A fanatic, Santayana said, is one who redoubles his effort when he has forgotten his aim. It's a pretty fair description of the way Americans celebrate Saint Patrick's Day, which, as you may have noticed, includes scarcely a mention of Saint Patrick. It appears to be all about celebrating how wonderful the Irish are at drinking and singing songs, even if the beer is an unlovely shade of green and most of the singing is off key. Some of the songs are about how brutally wicked the English have been, as if to vindicate the popular definition of Irish Alzheimer's: "We forget everything but our grudges."

Or as G.K. Chesterton put it:

A former computer specialist with NASA’s Jet Propulsion Laboratory (JPL) is suing the agency, charging that he was demoted and then fired for promoting his views on intelligent design, the belief that an intelligent power was responsible for creating the universe.

Students at Boston’s Northeastern University have succeeded in blocking fast-food chain Chick-fil-A from opening a franchise on the school’s campus, following complaints that the company financially supports organizations that have an “anti-gay” bias.

A North Carolina county has thumbed its nose at the state’s ACLU franchise, which has been warning county officials all over the state to stop opening government meetings with prayer. As reported by the Associated Press, a “Rowan County commissioner opened the board’s [March 5] meeting with a Christian prayer, despite a warning from the state chapter of the American Civil Liberties Union that it would violate the law and potentially trigger a lawsuit. As has long been the elected board’s practice, Commissioner Jon Barber (left) opened the public meeting with an invocation asking for a blessing in the name of Jesus.”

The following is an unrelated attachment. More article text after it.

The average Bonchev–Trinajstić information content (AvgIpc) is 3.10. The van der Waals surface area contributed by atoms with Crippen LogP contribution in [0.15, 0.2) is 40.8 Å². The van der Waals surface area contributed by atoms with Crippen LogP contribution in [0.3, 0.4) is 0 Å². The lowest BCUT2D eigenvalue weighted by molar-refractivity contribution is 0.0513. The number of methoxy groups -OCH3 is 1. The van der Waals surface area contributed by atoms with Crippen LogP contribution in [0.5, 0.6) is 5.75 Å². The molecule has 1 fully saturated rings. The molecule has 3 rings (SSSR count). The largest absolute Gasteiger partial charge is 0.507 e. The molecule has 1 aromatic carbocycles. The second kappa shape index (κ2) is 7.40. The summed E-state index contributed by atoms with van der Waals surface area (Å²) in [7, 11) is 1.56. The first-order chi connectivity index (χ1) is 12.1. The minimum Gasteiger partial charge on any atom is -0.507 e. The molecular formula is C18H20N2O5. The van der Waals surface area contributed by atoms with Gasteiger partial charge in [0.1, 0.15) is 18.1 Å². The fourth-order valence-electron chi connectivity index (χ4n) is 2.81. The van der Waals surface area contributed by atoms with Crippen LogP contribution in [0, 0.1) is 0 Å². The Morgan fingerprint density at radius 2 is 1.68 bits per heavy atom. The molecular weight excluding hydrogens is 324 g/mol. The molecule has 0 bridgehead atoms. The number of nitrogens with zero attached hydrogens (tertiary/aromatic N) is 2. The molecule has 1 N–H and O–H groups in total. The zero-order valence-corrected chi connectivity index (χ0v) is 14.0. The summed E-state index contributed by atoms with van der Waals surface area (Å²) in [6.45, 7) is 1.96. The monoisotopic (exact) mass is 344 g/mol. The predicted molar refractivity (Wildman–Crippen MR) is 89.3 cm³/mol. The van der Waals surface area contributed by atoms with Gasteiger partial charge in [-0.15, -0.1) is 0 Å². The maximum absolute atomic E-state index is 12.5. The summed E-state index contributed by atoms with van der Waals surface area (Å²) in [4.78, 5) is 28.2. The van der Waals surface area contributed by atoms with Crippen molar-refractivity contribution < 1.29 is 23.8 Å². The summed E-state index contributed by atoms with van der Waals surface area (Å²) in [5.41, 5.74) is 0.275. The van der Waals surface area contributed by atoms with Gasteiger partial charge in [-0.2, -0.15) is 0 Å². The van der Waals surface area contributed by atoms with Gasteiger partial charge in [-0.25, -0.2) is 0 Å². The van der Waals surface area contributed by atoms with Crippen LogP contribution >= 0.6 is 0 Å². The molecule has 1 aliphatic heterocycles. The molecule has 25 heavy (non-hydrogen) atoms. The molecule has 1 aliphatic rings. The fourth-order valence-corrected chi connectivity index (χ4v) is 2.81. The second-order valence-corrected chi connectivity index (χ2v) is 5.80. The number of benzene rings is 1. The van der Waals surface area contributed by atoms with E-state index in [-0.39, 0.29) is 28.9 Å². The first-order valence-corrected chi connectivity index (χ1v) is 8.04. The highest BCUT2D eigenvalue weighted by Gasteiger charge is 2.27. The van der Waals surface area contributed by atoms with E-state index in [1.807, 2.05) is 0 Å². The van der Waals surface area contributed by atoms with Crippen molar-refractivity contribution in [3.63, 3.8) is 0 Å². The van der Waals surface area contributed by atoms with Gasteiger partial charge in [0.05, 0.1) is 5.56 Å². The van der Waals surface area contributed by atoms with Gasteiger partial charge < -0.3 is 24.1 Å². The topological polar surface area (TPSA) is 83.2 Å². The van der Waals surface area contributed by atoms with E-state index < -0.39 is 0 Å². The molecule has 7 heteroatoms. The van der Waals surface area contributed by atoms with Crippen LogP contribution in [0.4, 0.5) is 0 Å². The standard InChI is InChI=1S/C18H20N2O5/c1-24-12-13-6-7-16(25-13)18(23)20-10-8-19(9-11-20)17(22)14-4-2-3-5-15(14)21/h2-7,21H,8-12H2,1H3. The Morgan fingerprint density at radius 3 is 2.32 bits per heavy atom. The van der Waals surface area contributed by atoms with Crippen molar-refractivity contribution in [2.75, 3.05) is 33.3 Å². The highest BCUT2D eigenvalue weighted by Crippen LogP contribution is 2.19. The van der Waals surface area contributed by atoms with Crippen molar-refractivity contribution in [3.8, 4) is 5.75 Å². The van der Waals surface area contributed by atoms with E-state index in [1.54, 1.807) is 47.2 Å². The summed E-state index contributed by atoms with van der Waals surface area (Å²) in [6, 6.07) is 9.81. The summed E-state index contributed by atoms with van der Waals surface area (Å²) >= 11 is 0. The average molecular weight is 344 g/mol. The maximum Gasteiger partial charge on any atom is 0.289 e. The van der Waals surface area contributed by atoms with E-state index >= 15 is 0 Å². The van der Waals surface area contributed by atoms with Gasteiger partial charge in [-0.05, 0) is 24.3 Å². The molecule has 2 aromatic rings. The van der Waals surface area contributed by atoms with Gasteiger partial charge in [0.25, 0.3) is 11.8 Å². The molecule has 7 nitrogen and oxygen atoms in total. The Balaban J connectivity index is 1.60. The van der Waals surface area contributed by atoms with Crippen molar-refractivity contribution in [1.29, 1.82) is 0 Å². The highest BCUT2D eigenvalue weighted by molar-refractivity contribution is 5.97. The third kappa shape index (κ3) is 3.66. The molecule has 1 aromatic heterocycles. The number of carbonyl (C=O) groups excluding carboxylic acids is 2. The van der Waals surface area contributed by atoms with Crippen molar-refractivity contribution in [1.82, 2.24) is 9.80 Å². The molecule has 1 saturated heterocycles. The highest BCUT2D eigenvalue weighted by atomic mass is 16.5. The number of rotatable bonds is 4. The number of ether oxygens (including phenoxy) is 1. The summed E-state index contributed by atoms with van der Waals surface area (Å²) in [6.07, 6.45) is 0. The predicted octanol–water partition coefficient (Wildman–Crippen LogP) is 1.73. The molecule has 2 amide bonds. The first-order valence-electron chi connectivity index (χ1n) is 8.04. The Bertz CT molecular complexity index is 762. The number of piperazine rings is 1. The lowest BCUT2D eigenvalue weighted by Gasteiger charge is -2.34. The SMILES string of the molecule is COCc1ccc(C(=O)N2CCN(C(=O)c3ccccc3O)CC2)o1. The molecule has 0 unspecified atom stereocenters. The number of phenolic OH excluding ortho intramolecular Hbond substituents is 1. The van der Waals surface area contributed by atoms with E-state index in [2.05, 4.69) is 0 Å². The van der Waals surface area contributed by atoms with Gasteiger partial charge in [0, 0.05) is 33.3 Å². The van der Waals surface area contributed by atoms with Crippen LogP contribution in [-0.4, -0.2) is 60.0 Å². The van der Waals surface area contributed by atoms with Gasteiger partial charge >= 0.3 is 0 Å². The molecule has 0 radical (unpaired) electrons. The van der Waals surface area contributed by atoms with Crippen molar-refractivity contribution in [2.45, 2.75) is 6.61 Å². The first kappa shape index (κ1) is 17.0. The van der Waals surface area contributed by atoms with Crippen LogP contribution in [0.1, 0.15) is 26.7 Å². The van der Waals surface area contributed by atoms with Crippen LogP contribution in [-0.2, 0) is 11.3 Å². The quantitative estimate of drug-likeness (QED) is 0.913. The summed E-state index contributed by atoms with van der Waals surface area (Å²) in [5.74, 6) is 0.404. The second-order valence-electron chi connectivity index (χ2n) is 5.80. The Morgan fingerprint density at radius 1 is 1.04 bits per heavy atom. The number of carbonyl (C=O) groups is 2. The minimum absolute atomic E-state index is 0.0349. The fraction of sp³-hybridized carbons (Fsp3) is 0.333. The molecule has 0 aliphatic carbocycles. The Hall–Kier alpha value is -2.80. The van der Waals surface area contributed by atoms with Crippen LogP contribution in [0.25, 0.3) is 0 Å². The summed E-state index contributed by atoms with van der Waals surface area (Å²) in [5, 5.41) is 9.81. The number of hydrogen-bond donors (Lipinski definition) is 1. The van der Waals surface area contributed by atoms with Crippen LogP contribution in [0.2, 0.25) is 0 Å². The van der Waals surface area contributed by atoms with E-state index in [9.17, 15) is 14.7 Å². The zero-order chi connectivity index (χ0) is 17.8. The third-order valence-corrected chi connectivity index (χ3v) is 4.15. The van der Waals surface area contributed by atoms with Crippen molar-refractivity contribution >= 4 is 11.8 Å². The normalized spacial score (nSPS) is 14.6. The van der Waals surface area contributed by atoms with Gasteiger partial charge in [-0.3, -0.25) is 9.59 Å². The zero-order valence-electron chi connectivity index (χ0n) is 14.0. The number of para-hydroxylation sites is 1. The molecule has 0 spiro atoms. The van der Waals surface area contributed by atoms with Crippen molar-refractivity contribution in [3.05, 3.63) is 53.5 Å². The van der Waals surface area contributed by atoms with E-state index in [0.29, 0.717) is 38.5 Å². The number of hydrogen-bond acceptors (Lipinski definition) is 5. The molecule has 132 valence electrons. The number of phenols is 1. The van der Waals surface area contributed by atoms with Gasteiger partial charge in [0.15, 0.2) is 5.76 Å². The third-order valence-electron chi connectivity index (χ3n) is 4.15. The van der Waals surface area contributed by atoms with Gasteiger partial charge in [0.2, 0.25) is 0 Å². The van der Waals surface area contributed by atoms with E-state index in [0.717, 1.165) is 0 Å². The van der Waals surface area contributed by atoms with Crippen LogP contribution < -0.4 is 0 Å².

PrayerA nationally renowned faith-based legal advocacy organization is suing the Seaside Public Library in Oregon for denying the group the use of a meeting room to hold a biblical education seminar. The Virginia-based group Liberty Counsel (LC), which holds Christian worldview seminars around the nation, had contacted the library in 2010 about scheduling a meeting room for one of its seminars, but library officials flatly rejected the request, citing a policy prohibiting “religious services or proselytizing” on library property.